Our dog sleeps in the tent with us. He knows it's time to sleep when we go in. He's so darn tired anyways that he's out. He does have his own sleep system (sleeping bag and sleeping pad. It's the same quality as ours). We have also slept in Lean-to's, in this case, he gets tied in and sleeps between my husband and I. We use the overhead beam to secure him. Practice sleeping in a tent in the back yard!


Paw care - we have had some hard lessons on this one. My husband firemen carried our 80# GSD .50 mile down a mountain because his paw pads were wrecked. Totally our fault. This is another tip - make sure your dog is use to being handled in a way that may make him uncomfortable in the event he is injured. We also carry a first aid kit.


We do paw pad checks on the trail. I prep pads with Tuf-Foot ahead of BIG hikes (lifesaving stuff for us!) and use Mushers Secret.


We don't do a lot of pavement walks and even with all the outdoor time and hikes his paw pads are not as tough as one would think. Some dogs are fine.


Water! Make sure you have a good water source. We always pack in with water but will run out on big hikes. We map everything and know our water sources. We do have to filter water.


We have a well seasoned excellent trail dog who is 8, knows the ropes. We also have a 5 month old pup that this will be a all new experience for him when he gets older. There is nothing I like more than hiking with my dogs :)
 

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A couple other things to consider. Some kind of dog safe repellent for mosquitos and biting flies. We rarely use anything as we don't have a "bugs" here like places back east, but this year was the exception, probably due to a wet spring. Single use Pawz (sp?) dog boots could come in handy as well in the event of a foot injury.

As Courtney mentioned in her post, packing your dog out of the woods due to injury is a possibility. Years ago someone posted a thread on training your dog to be carried over your shoulders. I liked the idea and trained my dog this way and it came in useful last year. There are other ways to get the job done, just be prepared for the possibility.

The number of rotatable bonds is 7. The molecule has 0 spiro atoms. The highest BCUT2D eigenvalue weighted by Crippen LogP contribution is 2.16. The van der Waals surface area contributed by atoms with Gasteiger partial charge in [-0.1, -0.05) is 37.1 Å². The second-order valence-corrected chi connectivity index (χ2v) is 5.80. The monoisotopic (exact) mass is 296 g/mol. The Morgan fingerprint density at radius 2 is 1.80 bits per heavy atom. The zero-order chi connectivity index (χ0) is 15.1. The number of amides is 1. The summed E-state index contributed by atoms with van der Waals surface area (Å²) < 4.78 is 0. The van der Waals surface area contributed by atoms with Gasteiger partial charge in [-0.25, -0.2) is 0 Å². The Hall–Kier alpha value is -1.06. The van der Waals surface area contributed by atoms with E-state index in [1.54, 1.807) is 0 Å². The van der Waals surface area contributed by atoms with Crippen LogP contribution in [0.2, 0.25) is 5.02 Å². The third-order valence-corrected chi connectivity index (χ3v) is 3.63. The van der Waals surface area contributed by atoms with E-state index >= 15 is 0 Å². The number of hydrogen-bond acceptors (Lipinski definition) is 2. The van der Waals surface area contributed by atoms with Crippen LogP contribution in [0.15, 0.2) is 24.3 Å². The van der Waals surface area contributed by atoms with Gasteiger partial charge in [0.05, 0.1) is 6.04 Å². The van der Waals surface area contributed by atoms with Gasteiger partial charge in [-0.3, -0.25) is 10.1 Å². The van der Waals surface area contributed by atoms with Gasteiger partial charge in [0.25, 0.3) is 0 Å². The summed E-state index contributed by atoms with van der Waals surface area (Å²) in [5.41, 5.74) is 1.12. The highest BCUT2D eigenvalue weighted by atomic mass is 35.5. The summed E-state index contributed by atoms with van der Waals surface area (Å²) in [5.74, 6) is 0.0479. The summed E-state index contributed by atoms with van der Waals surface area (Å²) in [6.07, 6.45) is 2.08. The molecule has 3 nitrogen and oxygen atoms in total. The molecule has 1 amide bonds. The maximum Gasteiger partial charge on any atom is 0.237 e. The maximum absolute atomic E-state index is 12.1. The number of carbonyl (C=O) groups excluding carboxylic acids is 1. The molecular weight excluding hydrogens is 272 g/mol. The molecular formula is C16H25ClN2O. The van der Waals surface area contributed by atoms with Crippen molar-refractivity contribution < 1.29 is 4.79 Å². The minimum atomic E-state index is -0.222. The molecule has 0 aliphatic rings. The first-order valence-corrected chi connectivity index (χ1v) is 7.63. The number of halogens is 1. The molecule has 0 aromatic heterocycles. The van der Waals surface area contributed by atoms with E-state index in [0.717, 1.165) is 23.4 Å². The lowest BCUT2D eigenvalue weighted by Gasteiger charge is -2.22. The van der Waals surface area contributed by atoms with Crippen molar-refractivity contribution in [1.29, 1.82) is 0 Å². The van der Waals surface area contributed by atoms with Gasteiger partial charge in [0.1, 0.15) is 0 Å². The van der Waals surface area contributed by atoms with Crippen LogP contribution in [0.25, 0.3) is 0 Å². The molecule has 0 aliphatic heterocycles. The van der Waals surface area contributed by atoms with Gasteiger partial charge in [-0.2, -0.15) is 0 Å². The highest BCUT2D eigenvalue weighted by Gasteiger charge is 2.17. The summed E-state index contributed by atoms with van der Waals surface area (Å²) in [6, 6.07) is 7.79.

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Here is what I have learned. I have hiked and/or hitch hiked with various dogs over most of North America, my Dane was actually from Oceanside California and hitch hiked all through the western US before crossing the border with me at just a couple of months old. My husky Nahanni came from the Yukon and toured BC and the territories with me.
Wolves will almost certainly avoid human contact, bears? Maybe or maybe not, but do be aware that some bears respond poorly to barking dogs and have been known to attack because of them. I carry an airhorn when I hike, and yes absolutely bear bells on the dog are a great idea.

Do take water and be aware that changes in water can cause stomach issues. I discourage drinking from rivers or streams. Make sure you have a first aid kit for the dog, and it should include something to wrap feet if needed. I use baby socks and vet wrap. Vet wrap is your friend.

I don't actually sleep in my tent, I use it to store my belongings and I sleep in the truck. I wouldn't leave the dog outside and I have slept in tents with dogs with no issues but absolutely get the dog used to it first.


Do trust your dog! If the dog says lets get out of here, listen! I cannot tell you how many times my dogs self preservation instincts have saved my behind, even the dogs I thought were useless.

If you need to cross water at all tie the dog around your waist. Holding the leash, in my experience, impedes your balance and could cause a fall if the dog or you slip. Remember that a knee deep current could be sufficient to sweep your dog away even if it seems like not much to you, and while most dogs do ok having your dog half a mile away is not cool.
 

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So are we the only softies that use a camper and not a tent? Our dogs sleep in the camper, we tend to camp in northern Michigan and the Upper Peninsula more than anywhere else. Some trails aren't dog friendly so we leave them in the camper for those hikes. We also prefer rustic campgrounds and areas where we run into few people, the dogs are loose most of the time. We've seen bobcats, and wolves but never when hiking. Toughest creature on a trail has been a porcupine. Most animals don't want anything to do with people traipsing through their woods. Just because I'll share a picture of one of our favorite sites in the UP. The sites here are probably at least 75-100 feet wide, this one is pie shaped and we had access to the water in several places.